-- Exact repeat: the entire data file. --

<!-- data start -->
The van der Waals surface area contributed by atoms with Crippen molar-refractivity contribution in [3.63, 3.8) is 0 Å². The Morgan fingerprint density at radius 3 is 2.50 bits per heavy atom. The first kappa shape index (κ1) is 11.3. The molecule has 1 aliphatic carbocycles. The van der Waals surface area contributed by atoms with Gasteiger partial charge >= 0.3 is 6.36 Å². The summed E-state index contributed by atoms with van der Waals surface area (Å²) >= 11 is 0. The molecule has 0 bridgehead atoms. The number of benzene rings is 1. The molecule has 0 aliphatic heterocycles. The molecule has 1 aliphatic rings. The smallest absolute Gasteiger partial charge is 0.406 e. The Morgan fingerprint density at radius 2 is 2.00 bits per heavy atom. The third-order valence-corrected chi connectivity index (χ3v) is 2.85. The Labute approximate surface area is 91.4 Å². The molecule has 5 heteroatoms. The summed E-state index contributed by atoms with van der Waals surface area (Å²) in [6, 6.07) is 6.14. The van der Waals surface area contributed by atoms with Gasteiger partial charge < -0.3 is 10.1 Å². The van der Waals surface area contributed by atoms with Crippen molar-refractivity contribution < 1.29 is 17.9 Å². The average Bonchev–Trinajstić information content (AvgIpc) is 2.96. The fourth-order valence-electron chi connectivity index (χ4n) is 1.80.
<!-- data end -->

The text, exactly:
The van der Waals surface area contributed by atoms with Crippen molar-refractivity contribution in [3.63, 3.8) is 0 Å². The Morgan fingerprint density at radius 3 is 2.50 bits per heavy atom. The first kappa shape index (κ1) is 11.3. The molecule has 1 aliphatic carbocycles. The van der Waals surface area contributed by atoms with Gasteiger partial charge >= 0.3 is 6.36 Å². The summed E-state index contributed by atoms with van der Waals surface area (Å²) >= 11 is 0. The molecule has 0 bridgehead atoms. The number of benzene rings is 1. The molecule has 0 aliphatic heterocycles. The molecule has 1 aliphatic rings. The smallest absolute Gasteiger partial charge is 0.406 e. The Morgan fingerprint density at radius 2 is 2.00 bits per heavy atom. The third-order valence-corrected chi connectivity index (χ3v) is 2.85. The Labute approximate surface area is 91.4 Å². The molecule has 5 heteroatoms. The summed E-state index contributed by atoms with van der Waals surface area (Å²) in [6, 6.07) is 6.14. The van der Waals surface area contributed by atoms with Gasteiger partial charge < -0.3 is 10.1 Å². The van der Waals surface area contributed by atoms with Crippen molar-refractivity contribution < 1.29 is 17.9 Å². The average Bonchev–Trinajstić information content (AvgIpc) is 2.96. The fourth-order valence-electron chi connectivity index (χ4n) is 1.80.